How to Talk About Money with Your Partner
Joint bank account, or separate accounts? How much to spend and how much to save? What about significant earning disparities between the two of us? Which financial decisions do we need to talk about together before taking action, and what’s fine to do without checking with each other first, and --
Slow your roll, babycakes.
Yes, we need to be able to have these conversations if we’re going to co-create a life story with someone. But starting with these conversations gets a resounding, “Nah.” Why?
When we’re talking about money with our partners, we’re not actually talking about money.
Not exclusively. We’re talking about deep dreams, big fears, and core values around who we want to be and how we want to show up in the world. When we build real empathy around that piece first, we set ourselves up for more intimate, connecting, successful conversations about the actual numbers.
So before you talk about your Roth or that sweet Google spreadsheet you made for house downpayment projections, talk about feelings, dreams, values, and fears. Try this:
First, get honest with yourself.
What was your experience with money growing up? What stories did you hear about money? What feelings come up for you when you think about money? What does money represent for you? Money can mean anything to you. Is it about being a nurturing parent? Or about liberated self-expression? Or about feeling physically safe?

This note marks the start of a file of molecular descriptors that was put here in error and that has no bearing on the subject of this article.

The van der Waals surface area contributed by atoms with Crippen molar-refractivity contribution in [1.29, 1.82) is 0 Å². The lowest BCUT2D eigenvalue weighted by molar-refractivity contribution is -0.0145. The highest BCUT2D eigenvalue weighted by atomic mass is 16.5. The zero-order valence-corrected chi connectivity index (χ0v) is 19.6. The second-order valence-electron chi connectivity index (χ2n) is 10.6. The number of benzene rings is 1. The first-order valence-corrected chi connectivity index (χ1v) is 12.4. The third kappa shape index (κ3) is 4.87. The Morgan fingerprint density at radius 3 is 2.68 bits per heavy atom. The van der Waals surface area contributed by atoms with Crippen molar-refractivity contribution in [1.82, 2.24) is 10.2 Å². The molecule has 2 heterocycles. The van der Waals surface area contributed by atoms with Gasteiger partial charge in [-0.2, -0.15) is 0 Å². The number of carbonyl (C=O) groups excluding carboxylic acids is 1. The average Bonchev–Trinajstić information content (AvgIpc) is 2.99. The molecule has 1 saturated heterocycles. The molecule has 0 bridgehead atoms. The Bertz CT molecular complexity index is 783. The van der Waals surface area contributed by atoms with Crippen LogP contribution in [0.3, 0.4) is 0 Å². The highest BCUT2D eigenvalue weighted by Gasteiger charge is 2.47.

Dig deep and get specific. Take notes, because you’re going to share this with your partner.
Get honest with each other.
Share what came up for you in step one. Nobody gets to be “right” during this conversation. Nobody gets to be “wrong”, either.
No one’s experience of money is superior, or correct, or shame-worthy.
This is a chance to get to know your person on a different level. If you haven’t had this conversation before, you might feel really uncomfortable. That’s fine. If you feel uncomfortable, name that discomfort and talk about where it’s coming from.
Listen to your partner as if you don’t already know everything about them (you don’t.)
Rinse and repeat, and bring the empathy you’ve built into future conversations about your finances. Circle back to this conversation as many times as you need (but if you don’t feel like you’re getting any closer after a couple of months, find someone to help facilitate the conversation.)
If you feel squirmy about trying to initiate this conversation with your partner, send them this article and use it as a resource to start the conversation together. You’ve got this! Lean into the discomfort -- energizing and intimate money conversations are on the other side of it.
Alice is a relationship coach and communication educator who works with couples and singles, online and locally in California. She helps people get clarity around the kind of relationship they want, and then learn the tools and skills to create it. You can find her online at her website or Instagram.